WAUKESHA, Wis. - From children to the elderly and even a priest, victims from all walks of life were impacted by the Waukesha Christmas Parade tragedy Sunday, Nov. 21.
In the wake of what happened in Waukesha on Sunday evening, churches and schools have asked people to open their hearts and pray for affected families. Business owners have opened their doors to serve as a place of refuge, with community members leaning on each other.
"There's sadness within Waukesha," said Norman Bruce. "People have been hurt. People have been, some of them become casualties."
"It was a stampede and people wanting to come in," said Bruce. "They were pushing. I was at the door and able to say, ‘You’re able to come in. You have to come in one by one. Go to the back side,’ so that no one got hurt."
Outside, 48 people were injured, among them, a Catholic priest, multiple parishioners and students from the Waukesha Catholic school system.
"When confronted with the shock and grief of what was encountered by our brothers and sisters in Waukesha it's important for us to turn to faith which offers us God's loving presence and consolation," said Milwaukee Archbishop Jerome Listecki.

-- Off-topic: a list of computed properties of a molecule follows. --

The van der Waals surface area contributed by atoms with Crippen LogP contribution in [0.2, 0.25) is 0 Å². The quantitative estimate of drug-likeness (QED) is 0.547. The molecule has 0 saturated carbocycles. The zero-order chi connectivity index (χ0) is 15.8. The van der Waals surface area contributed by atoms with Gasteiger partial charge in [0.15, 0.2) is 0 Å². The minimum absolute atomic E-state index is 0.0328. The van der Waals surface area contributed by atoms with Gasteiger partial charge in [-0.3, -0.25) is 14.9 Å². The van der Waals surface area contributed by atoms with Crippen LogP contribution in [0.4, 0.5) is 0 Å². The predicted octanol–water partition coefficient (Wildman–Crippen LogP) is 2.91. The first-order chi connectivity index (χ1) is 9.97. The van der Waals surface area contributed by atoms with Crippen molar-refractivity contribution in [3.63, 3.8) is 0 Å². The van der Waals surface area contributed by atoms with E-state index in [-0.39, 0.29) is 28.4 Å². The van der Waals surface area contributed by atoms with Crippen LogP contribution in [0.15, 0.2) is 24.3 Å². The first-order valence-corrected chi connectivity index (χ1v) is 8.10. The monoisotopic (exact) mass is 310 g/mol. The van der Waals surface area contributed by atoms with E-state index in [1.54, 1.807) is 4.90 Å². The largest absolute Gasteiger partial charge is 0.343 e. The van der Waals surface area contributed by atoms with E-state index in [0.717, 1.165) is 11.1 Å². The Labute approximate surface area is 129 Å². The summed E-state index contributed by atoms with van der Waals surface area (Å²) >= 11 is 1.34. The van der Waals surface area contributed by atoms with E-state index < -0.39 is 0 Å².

Archbishop Listecki has called on members of all faiths to come together as a community to find hope and healing.
"We know families are suffering right now," said a Catholic Memorial official.
Catholic Memorial High School held a special mass Monday afternoon, inviting the community to pray together.
"Ask God for the healing for all of those who have been injured," said a Catholic Memorial official. "Obviously, our students, it was a very traumatic experience for all of us."
Leaning on each other for support as a catastrophic act changed lives forever.
"Waukesha now is feeling kind of broken," said Bruce. "One thing I really feel good about is all people stepped right in and said, ‘I’m going to help people who need help,’" said Bruce.